Comparing The American Dream In John Steinbeck's Of Mice And Men

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Alannah Fitzmaurice Ms. Ingram 9HLA 30 Sept. 2015 The American Dream In Of Mice And Men by John Steinbeck, George and Lennie plan on pursuing the American Dream. What could possibly go wrong? During the Great Depression in California, people found reaching their dreams especially difficult. Many characters in the book dreamed about owning land and a house of their own, but these thought were only dreams. George’s and Lennie’s experiences and flaws support the theme from Robert Burns’ poem “To A Mouse” that dreams, even when well-planned, can easily fall apart and leave a person with nothing. George and Lennie’s meticulously planned dream was the one thing that kept them going through hard times. When George explained the dream to Lennie,…show more content…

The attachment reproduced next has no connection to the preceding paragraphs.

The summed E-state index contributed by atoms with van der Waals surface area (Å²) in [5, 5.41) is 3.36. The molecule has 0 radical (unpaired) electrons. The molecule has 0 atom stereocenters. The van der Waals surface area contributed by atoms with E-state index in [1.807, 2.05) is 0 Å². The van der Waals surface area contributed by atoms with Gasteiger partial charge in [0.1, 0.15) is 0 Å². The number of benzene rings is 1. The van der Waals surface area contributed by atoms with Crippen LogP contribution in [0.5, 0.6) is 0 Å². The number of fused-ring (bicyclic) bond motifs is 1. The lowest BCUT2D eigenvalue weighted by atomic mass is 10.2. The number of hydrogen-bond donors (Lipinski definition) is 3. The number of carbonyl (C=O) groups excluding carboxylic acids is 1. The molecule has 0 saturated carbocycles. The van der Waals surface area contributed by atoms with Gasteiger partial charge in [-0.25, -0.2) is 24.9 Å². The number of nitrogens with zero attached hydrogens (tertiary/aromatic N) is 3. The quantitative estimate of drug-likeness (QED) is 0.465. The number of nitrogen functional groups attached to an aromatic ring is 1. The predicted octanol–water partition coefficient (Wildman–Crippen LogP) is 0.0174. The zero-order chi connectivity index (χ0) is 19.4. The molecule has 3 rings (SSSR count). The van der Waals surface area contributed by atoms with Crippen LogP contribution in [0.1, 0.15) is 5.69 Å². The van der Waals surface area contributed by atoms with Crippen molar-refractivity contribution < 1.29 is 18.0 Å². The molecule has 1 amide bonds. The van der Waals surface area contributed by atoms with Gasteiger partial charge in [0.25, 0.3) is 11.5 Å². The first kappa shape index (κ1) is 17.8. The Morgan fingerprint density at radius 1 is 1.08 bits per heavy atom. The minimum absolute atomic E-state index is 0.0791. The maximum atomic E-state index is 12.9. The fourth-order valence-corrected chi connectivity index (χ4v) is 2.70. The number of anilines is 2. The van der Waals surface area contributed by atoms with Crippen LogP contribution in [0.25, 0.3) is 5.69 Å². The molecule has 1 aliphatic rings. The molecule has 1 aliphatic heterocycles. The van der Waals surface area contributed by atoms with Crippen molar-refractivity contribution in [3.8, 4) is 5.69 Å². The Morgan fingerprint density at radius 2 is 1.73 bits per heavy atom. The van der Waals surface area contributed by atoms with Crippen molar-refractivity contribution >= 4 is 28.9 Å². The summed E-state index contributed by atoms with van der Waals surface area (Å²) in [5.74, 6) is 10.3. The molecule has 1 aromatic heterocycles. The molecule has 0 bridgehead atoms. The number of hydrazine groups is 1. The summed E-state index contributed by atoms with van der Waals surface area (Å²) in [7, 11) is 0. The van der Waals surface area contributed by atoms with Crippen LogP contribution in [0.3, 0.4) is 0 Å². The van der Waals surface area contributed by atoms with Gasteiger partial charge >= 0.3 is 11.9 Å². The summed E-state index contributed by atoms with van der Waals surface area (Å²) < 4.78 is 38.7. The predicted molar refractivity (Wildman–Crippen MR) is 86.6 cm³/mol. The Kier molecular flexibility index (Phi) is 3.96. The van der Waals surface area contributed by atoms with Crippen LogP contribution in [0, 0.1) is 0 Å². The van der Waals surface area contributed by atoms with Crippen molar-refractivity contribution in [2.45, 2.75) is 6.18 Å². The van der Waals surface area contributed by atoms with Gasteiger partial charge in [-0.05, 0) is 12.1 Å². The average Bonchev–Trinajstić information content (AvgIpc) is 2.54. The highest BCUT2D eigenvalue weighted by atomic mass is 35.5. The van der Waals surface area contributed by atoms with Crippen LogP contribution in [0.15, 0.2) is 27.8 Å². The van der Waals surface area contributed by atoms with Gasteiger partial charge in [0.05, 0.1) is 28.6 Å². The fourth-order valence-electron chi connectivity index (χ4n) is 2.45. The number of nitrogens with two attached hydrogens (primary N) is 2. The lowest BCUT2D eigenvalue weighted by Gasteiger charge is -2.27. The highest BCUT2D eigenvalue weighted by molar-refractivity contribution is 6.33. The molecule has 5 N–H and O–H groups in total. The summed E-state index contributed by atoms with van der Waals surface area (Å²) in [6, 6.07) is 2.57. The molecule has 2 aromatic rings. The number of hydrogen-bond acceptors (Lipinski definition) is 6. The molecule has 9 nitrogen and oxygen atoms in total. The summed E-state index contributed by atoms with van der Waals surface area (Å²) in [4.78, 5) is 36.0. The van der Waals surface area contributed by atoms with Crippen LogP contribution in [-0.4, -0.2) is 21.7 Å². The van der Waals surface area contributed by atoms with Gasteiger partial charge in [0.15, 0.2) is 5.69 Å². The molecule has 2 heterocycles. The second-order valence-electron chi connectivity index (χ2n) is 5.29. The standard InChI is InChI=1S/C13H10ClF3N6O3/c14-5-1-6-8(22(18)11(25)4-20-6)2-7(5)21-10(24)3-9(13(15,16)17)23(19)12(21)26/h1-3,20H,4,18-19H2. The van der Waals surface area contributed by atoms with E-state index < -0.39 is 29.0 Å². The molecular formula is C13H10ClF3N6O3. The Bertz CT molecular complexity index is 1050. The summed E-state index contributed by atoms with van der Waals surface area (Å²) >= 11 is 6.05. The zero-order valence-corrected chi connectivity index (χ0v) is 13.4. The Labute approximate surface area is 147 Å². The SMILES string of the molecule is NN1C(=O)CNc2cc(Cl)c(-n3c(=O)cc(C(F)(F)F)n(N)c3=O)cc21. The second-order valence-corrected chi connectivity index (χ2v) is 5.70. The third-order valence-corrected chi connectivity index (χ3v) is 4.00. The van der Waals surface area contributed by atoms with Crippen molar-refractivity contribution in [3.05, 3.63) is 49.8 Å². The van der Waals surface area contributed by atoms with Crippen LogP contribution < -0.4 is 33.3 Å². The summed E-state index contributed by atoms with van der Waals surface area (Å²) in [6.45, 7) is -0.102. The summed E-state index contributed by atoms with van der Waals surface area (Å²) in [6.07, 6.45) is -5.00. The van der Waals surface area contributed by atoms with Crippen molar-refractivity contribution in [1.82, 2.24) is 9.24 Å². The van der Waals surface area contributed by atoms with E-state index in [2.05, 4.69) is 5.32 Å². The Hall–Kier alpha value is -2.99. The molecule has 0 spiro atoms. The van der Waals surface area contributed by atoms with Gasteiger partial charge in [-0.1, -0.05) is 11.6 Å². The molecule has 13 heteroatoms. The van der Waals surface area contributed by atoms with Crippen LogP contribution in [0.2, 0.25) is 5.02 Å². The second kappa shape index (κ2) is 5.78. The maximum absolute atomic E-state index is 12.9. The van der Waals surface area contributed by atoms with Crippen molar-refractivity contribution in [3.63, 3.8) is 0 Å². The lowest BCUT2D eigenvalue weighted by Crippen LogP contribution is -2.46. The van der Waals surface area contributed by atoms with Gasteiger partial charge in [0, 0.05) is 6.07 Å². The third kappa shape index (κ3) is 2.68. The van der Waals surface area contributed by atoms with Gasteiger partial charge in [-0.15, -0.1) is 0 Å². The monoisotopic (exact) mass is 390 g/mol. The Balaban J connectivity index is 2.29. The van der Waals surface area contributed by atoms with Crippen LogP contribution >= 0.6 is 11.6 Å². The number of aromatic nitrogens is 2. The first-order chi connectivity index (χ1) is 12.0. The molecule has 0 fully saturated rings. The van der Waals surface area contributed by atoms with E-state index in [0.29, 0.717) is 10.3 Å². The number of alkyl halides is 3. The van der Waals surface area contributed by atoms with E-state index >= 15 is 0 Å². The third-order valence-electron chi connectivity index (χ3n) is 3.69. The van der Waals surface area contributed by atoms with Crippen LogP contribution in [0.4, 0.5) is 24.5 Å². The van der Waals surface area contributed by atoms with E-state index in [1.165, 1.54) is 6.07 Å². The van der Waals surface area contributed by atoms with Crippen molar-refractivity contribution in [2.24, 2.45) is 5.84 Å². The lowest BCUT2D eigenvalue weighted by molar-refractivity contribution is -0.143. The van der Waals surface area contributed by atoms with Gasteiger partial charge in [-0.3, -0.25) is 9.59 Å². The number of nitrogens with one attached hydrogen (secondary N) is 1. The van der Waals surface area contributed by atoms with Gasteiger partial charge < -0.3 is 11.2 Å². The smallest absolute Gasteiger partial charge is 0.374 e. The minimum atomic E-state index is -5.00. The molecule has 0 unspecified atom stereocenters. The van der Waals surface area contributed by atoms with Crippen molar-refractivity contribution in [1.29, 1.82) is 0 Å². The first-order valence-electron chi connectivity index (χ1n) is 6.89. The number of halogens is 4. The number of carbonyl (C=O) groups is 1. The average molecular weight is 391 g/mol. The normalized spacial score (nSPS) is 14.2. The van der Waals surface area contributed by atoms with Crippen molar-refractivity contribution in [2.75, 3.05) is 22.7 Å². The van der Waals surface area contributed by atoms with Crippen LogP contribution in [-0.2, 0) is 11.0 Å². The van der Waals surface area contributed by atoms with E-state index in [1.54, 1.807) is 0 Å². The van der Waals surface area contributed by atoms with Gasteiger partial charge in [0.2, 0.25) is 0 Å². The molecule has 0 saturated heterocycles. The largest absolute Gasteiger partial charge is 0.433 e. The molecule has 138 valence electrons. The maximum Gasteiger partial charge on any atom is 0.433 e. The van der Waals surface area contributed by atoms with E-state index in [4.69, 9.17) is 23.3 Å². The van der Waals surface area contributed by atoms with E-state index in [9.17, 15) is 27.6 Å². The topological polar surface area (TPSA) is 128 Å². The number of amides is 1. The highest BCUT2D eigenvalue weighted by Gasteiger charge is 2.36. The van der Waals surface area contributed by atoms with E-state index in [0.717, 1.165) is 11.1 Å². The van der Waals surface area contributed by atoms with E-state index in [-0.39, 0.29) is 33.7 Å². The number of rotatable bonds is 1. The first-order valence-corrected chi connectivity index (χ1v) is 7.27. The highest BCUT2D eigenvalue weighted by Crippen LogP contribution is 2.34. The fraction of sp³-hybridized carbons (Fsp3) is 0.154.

The plan was on schedule to happen rapidly, therefore George was doing everything in his power to keep Lennie out of trouble. After leaving Weed because Lennie got the boys in trouble, George told Lennie, “‘You get in trouble. You do bad things and I got to get you out’” (11). Lennie could not help himself when it came to trouble. He got the two of them in trouble everywhere they went, because Lennie did everything from killing animals to scaring women. Lennie caused the dream to fall apart because he killed Curley’s wife, which forced George to kill Lennie furthering the destruction of the dream. After finding Curley’s wife’s body, George said to Candy, “‘I think I knowed from the very first. I think I knowed we’d never do her. He usta like to hear about it so much I got to thinking maybe we would’” (94). George, Lennie and Candy all convinced each other the dream was possible, when in reality George knew it would never happen. Lennie’s unintentional trouble making caused the dream to fall apart. Even the best plans can fall apart due to unforeseen flaws, leaving a person with nothing; in this case George, Lennie, and Candy were left with
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